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Dave Snowden

Twelvetide 18:05 metaphor

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Yesterday’s post looked at a case in which narrative techniques were used to present individual leaders with multiple challenging perspectives; seeing themselves as others see them. It described a concrete and at times brutal method of connecting people with a reality that might otherwise conveniently ignore. Today I want to look at the way in which art can help us disconnect from reality to gain perspective, to see things in a different light. Metaphor does this by referring to one thing my mentioning another. My own use of the children’s party story is a way of getting people to understand a complex (sic) set of ideas by association with something more familiar, its an allegory with a degree of hyperbole attached for good measure. It makes you think but it doesn’t challenge you personally in the same way as a parable. Reality is mediated by the words and other symbols we use, so the metaphors and in the particular the teaching stories of our childhood go a long way to understand how we shape the world and our interactions to it, and to people.

Parables connect us with ethical issues by teaching stories and their use ranges from the Aesop to the Bible with many of the classics moving into common speech. Although (to return to my Mother’s point in an earlier post) if you haven’t read your Bible, or Aesop or Homer there is a lot of english literature which is just going to pass you by. I’m still reeling from someone telling me they loved my invention of the phrase a wine glass sea and their still not getting it when I referenced rosy fingered dawn. Until recently I could always assume that a European or American audience would know about the Parable of the Good Samaritan but of recent years I’ve had to tell the story. So if you are one of the unfortunates search it out now. The reason I need it is that I’ve used (and once myself ran a variant of) the Good Samaritan Experiment to good effect. For those not familiar the experiment involved half of a seminary being asked to prepare a sermon on the Good Samaritan, half on other topics. Once complete the student was sent to another building on campus to present their sermon. But on the way they encountered an actor hired to appear to have been mugged and left to suffer. In an additional variation some were told they were running late, others that they were running early. Only 10% of those running late stopped to help, 63% of those running early did. Thinking about the Parable of Good Samaritan didn’t make a difference and some of the subjects actually stepped over the actor. Many of those who didn’t stop were worried about it when they arrived to preach and it may be that conflicting goals were more important than callousness in determining behaviour. The reference for those who want it is Darley, J. M., and Batson, C.D., “From Jerusalem to Jericho”: A study of Situational and Dispositional Variables in Helping Behavior”. JPSP, 1973, 27, 100-108.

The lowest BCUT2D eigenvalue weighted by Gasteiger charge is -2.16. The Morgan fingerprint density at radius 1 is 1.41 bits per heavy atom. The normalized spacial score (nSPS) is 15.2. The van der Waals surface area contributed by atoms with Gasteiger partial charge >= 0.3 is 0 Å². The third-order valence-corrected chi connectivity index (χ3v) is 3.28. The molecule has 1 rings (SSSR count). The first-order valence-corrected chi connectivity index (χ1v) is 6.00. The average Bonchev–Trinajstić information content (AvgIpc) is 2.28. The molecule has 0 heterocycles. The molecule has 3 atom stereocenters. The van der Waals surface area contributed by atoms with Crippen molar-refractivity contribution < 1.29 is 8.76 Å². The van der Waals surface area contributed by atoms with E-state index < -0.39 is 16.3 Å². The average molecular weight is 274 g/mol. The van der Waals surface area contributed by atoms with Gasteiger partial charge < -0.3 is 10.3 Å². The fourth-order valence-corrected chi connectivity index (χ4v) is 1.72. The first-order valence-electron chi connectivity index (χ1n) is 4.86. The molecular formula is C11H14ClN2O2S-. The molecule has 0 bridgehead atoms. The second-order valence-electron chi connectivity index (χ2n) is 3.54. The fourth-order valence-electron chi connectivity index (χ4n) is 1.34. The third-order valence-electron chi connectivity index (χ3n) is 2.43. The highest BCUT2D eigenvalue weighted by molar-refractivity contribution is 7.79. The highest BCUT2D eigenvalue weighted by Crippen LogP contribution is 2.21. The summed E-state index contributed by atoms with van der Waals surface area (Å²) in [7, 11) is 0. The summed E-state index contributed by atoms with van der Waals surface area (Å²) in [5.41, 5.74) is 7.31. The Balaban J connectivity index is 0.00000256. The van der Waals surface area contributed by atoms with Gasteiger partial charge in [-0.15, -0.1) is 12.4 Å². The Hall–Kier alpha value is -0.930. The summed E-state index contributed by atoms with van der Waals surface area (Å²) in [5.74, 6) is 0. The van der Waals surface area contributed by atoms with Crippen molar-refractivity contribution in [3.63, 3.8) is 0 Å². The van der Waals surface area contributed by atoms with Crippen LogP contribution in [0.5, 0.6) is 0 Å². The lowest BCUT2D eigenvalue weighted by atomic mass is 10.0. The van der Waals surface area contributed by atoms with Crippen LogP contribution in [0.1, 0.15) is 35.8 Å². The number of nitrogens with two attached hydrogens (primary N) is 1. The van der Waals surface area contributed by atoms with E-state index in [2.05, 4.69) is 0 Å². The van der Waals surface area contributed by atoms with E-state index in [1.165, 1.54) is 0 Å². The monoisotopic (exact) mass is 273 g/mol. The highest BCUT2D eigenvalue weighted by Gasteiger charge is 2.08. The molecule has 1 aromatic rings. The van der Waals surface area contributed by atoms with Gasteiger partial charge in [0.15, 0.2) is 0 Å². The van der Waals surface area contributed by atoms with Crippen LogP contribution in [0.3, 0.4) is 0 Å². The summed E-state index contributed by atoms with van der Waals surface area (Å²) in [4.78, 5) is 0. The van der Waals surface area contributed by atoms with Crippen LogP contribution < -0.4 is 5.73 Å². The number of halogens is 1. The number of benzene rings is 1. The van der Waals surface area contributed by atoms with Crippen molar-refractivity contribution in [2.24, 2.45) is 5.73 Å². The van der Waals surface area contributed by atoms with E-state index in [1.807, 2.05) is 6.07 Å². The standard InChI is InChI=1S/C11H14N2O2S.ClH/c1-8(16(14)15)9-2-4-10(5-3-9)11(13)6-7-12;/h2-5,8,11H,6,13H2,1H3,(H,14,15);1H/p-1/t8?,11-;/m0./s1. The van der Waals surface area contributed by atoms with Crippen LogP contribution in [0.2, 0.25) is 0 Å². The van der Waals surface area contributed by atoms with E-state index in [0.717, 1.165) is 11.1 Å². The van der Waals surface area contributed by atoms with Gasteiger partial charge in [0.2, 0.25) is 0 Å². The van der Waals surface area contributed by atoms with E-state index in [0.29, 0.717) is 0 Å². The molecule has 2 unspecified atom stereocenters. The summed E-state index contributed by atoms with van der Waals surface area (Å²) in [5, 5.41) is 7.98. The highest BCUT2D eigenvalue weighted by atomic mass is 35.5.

A real sense of there but for the grace of God go I comes to someone who takes this lesson on board. The phrase by the way is attributed to John Bradford on seeing an evil doing taken to execution, somewhat ironic as he in turn was executed by burning. In a sense the role of the metaphor is to displace ourselves from the mundane to a different, but familiar place which allows us to see things from a different perspective. Walking in someone else’s shoes to use another popular phrase. Certainties become challenged by uncertainty in order that we can see things differently. Ionically religious parables in my experience work less well with those who strongly profess (I am using words with care here) deep religious beliefs and take easy offence; in my experience hypocrisy comes more easily to such characters. If you really have faith taking offence is hardly being humble, nor is requiring special treatment. Life needs to be uncertain at times if we are to stay alert and alive to different possibilities and perspectives.

From this we get a range of practical techniques – the use of parables to convey complex learning in organisations is fairly easy to organise (we do it with templates) and the artwork of people like Gaping Void can throw you into a different perspective very quickly. I’ve used paradox and actors following instructions (not role play which is less effective) to get people to see their actions in a different light. Simple techniques using SenseMaker® by which different groups interpret the same data independently of each other then compare and discuss the results. All of these are simple to execute, while based on sound theory and have a self-teaching effect without preaching self-awareness! Ethics is not about rule following int he complex domain, but about perspective gaining – journeys not destinations.

 

Banner picture – approaching the summit of Moel Hebog

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